Special Mass of Reparation Held at the Cathedral of the Immaculate Conception in Portland on March 11
PORTLAND---“We come in this very first week of Lent, the Church’s season for repentance and reconciliation, to be mindful of the terrible harm that has been done by the sexual abuse of minors by clerics in the Church.”
Offering prayers for the healing of victim/survivors of sexual abuse while reaffirming the Diocese of Portland’s continuing pledge to provide a safe environment for all, Bishop Robert Deeley presided at a solemn Mass of Reparation at the Cathedral of the Immaculate Conception in Portland on Friday afternoon, March 11.
“The harm that has been done is a misuse, an abuse of the beauty of creation that God has made for our good,” Bishop Deeley said during his homily on Friday. “When harm is done to one of these children, God’s creation is marred. The beauty and integrity of this human person has been misused, abused. We should not easily forget that. It should give us resolve to do all that we can to prevent such abuse to occur, and to heal the wounds of those who have been harmed.”
The Mass was concelebrated by Monsignor Marc Caron, Monsignor Paul Stefanko, Father Seamus Griesbach, and Father Kevin Upham.
Bishop Deeley told victim/survivors that the diocese wants them to feel free to come forward whenever they are ready to confront the pain caused by abuse.
“We will work to receive you in a manner that protects your dignity. We want to do what we can to assist, if at all possible, in a process which leads to healing, but we are not the only place to which you can bring your story. To assist in healing, we also encourage any victim of sexual abuse to bring that crime to the attention of those civil authorities who are charged with the administration of justice. Our prayers and our sorrow are also extended to the families of these victim/survivors. Your trust was also betrayed terribly. You, too, were harmed by these instances of abuse.”
Special prayers were offered for victims/survivors of abuse that they may find hope and wholeness in the Lord's healing gift of peace; for clergy, parents, mentors, teachers, coaches, and all who work with young people that they may serve with a spirit of respect for others; for families that they may create a safe and loving environment for their children; and for counselors, therapists, advocates, and all those who provide help for survivors of abuse that they may serve others with wisdom and compassion.
“We do not want to forget,” the bishop told those gathered in the Cathedral as well as those participating via livestream. “Remembering keeps us vigilant in our effort to reform.”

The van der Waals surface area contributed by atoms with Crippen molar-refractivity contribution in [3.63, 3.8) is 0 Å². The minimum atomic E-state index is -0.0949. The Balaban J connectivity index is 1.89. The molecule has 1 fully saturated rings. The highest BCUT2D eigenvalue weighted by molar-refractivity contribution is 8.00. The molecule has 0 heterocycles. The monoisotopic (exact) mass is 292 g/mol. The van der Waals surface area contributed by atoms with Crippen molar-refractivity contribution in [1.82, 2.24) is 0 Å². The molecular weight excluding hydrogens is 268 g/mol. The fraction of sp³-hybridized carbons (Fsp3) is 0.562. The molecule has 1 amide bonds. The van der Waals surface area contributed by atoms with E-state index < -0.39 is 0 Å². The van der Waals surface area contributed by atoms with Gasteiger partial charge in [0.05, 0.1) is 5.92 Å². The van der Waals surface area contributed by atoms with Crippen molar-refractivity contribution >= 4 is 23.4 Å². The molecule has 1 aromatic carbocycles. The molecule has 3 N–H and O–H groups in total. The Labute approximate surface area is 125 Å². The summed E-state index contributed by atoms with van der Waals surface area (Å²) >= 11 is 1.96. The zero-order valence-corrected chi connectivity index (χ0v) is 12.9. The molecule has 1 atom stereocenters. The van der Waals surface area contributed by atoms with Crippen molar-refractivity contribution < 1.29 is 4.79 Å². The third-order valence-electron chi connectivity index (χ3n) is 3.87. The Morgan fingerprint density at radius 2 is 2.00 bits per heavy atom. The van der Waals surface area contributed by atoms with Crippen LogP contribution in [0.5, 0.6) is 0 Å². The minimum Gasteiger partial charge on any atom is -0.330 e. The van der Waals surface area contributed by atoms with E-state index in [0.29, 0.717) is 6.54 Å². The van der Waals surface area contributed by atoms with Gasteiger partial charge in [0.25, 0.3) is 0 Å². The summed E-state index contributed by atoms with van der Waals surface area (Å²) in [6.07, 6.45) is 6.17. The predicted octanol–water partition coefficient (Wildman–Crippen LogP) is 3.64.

Over the last two decades, the Diocese of Portland has committed to raising awareness of the harm of sexual abuse, promoting the ways in which it can be prevented, and protecting young people as they come to learn of God and his love for them.
The Charter for the Protection of Children and Young People was approved by the U.S. Catholic Bishops in June 2002 and revised in both June 2011 and June 2018. The mandates include permanently removing clergy who have sexually abused minors; reaching out to victims and their families with compassion; reporting allegations of sexual abuse of minors to civil authorities; investigating complaints of abuse in a thorough manner; implementing safe environment programs, which include abuse prevention training and awareness for all personnel and volunteers; and completing background checks on all personnel.
Earlier this week, it was announced that an independent audit of safe environment procedures found the Roman Catholic Diocese of Portland, which includes all 141 churches in Maine, in full compliance with the Charter. Since 2002, over 16,000 Catholic Church employees, volunteers, priests, and educators in Maine who work with children have been trained in a safe environment program.
“The emotion of anger, like all human emotions, has a place in our lives. There has been much anger unleashed in the wake of the sex abuse crisis that we gather today to remember. That anger has led to some very good things,” said the bishop. “It has brought about change in the way that allegations of sexual abuse are handled. It has initiated tremendous work in prevention of such abuse and in the protection of children. It has motivated ongoing change. Most recently, it brought into being the standards and procedures by which bishops and those in authority who have neglected to deal directly with allegations of sexual abuse on the part of clerics or any Church ministers are held accountable. Our response to this sad, harmful, and painful abuse continues to advance. And, with the guidance of the Spirit of God, it will continue.”
The aim of all these measures is to protect the young and make the Church a safe place for all.
“We cannot change the past,” said Bishop Deeley, “but we can do everything possible to see that history does not repeat itself. We can channel anger into positive change.”
As always, Bishop Deeley encourages anyone who may have information about any case of sexual abuse of a minor by a Church representative to contact civil authorities and Michael Magalski, director of the Office of Professional Responsibility for the Diocese of Portland, at 207-321-7836 or at [email protected].
“May our Loving Father, who has created each of us and who cares for us as his children, continue to send his Spirit over us to guide our resolve to do penance,” prayed the bishop, “and to restore trust through the vigilance we bring to the care and safety of all in our Church.”